• Magnesium, 9 mg. Several studies have reported an improvement in the severity of symptoms of depression when study participants were given 125-300 mg of this mineral with each meal and at bedtime.
  • Calcium, 4 mg. There is no clear relationship between calcium and depression. Some studies found low calcium in depressed patients and others found elevated levels. However, you cannot ignore calcium’s role because it affects the levels of magnesium in the body.
  • Vitamin K, 65 mcg. This vitamin is very important, as it helps regulate normal blood clotting. It also helps to transport calcium throughout the body, so it is very important for bone health.
  • Phosphorus, 17 mg. This mineral works with calcium to build strong bones and teeth. It is also needed to help balance and use other vitamins and minerals, including vitamin D, iodine, magnesium and zinc.
  • Potassium, 78 mg. There’s a surprising connection with the liver and potassium. Liver injury or infection causes patients to urinate their potassium out. When the liver heals, the potassium levels start to go back up. This has implications for people with chronic liver problems, in terms of both diet as well as use of medications, since very low potassium levels can be more dangerous than the liver problem alone. Potassium may also help keep blood pressure under control and may even help reduce kidney stones and bone loss as you age.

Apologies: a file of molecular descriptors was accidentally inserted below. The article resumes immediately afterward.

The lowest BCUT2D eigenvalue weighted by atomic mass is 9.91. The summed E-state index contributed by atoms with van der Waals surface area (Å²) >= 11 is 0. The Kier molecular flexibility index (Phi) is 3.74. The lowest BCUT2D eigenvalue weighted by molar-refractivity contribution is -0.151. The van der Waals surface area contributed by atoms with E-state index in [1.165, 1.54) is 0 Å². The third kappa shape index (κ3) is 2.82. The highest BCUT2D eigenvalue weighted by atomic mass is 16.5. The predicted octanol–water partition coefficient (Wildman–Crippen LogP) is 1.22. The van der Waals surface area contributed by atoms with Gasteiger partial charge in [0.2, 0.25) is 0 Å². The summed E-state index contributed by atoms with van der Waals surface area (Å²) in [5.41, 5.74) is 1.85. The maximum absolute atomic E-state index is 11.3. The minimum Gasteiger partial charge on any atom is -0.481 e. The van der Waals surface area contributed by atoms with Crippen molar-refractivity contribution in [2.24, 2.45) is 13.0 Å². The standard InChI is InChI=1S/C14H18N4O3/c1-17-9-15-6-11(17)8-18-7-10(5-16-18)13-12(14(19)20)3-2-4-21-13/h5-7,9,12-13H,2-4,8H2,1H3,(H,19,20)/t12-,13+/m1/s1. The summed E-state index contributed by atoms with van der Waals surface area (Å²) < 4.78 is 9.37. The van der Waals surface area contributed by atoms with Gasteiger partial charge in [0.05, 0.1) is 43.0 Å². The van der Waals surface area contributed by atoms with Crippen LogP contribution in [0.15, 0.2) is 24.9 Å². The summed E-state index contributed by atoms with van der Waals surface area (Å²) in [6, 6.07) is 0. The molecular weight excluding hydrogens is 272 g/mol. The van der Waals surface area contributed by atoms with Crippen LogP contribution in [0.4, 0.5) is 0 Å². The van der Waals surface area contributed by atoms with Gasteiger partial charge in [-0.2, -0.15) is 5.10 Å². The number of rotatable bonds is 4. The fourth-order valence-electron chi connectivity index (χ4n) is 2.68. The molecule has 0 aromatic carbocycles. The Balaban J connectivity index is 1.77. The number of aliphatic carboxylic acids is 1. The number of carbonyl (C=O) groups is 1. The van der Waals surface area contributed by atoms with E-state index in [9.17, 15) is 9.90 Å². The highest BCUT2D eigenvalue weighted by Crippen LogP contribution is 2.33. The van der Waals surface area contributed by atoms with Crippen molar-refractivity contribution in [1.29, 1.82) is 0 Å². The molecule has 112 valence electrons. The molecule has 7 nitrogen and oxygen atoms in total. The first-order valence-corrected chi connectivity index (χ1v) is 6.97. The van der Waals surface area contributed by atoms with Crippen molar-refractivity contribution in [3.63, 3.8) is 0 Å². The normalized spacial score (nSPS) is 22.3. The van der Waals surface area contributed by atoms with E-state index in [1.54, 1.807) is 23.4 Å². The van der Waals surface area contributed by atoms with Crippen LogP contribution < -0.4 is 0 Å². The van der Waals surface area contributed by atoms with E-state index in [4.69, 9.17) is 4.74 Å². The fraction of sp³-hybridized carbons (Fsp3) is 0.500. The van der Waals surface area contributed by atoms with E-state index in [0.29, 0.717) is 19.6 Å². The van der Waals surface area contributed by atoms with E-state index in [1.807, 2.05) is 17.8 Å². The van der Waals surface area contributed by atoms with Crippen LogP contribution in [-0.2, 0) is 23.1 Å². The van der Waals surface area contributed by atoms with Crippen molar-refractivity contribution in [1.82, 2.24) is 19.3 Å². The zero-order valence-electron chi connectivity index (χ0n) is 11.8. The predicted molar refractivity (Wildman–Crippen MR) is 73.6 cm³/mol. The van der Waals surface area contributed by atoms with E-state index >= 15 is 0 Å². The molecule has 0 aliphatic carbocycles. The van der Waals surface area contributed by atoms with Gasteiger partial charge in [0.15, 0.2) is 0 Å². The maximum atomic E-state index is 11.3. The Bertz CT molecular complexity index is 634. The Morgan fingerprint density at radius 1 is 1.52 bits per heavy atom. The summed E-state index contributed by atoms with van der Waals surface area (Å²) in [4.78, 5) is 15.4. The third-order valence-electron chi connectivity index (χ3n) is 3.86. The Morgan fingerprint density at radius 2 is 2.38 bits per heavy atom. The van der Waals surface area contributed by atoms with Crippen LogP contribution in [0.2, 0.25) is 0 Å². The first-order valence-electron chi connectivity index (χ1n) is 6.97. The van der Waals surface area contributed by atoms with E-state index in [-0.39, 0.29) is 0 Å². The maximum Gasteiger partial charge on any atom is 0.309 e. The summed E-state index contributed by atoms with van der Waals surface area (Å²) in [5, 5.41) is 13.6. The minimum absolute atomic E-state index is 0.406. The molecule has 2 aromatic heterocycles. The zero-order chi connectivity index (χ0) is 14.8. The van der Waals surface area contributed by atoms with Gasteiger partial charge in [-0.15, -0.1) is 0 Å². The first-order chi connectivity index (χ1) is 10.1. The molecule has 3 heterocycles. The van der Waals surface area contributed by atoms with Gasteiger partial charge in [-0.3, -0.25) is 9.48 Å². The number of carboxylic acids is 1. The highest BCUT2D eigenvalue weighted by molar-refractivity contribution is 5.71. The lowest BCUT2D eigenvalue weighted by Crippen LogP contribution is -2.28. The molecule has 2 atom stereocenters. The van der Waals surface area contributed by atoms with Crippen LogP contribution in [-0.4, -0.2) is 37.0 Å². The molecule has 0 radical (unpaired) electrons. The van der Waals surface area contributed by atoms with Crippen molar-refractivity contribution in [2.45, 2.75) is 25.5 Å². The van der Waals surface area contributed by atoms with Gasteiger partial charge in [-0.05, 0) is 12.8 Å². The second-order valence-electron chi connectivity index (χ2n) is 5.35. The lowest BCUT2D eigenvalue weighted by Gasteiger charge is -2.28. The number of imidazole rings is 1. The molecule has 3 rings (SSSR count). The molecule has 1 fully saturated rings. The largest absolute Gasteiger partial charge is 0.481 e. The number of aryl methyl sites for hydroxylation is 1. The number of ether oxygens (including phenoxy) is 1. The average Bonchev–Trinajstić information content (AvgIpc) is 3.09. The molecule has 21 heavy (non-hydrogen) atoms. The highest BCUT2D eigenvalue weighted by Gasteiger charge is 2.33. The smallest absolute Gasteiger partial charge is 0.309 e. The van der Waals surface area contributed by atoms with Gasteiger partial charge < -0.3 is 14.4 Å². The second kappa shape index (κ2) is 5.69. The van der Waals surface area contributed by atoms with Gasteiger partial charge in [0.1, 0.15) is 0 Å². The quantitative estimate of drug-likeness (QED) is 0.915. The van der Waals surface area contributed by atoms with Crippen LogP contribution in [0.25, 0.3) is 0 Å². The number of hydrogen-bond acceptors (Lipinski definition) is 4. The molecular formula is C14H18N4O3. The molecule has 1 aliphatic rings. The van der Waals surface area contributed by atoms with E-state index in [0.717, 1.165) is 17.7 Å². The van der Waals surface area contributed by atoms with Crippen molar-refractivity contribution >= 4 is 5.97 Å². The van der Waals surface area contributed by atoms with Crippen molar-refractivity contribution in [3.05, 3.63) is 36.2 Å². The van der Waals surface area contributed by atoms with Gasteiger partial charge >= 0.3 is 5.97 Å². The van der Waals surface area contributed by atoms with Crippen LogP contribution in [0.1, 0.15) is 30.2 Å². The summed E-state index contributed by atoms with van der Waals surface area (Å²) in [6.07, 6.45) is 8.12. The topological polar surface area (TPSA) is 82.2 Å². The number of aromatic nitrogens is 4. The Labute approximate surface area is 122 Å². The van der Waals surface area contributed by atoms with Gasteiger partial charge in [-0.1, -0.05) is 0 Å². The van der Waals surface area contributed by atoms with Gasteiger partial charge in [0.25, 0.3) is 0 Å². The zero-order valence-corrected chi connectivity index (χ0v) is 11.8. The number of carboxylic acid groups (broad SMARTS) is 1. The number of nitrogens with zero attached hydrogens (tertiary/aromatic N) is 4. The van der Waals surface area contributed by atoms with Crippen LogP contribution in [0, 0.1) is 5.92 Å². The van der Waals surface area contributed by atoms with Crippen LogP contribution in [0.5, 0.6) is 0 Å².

• Vitamin C, 4mg. You likely know about the immune-boosting benefits of vitamin C, but what about this nutrient’s importance regarding aging? Click here to find out.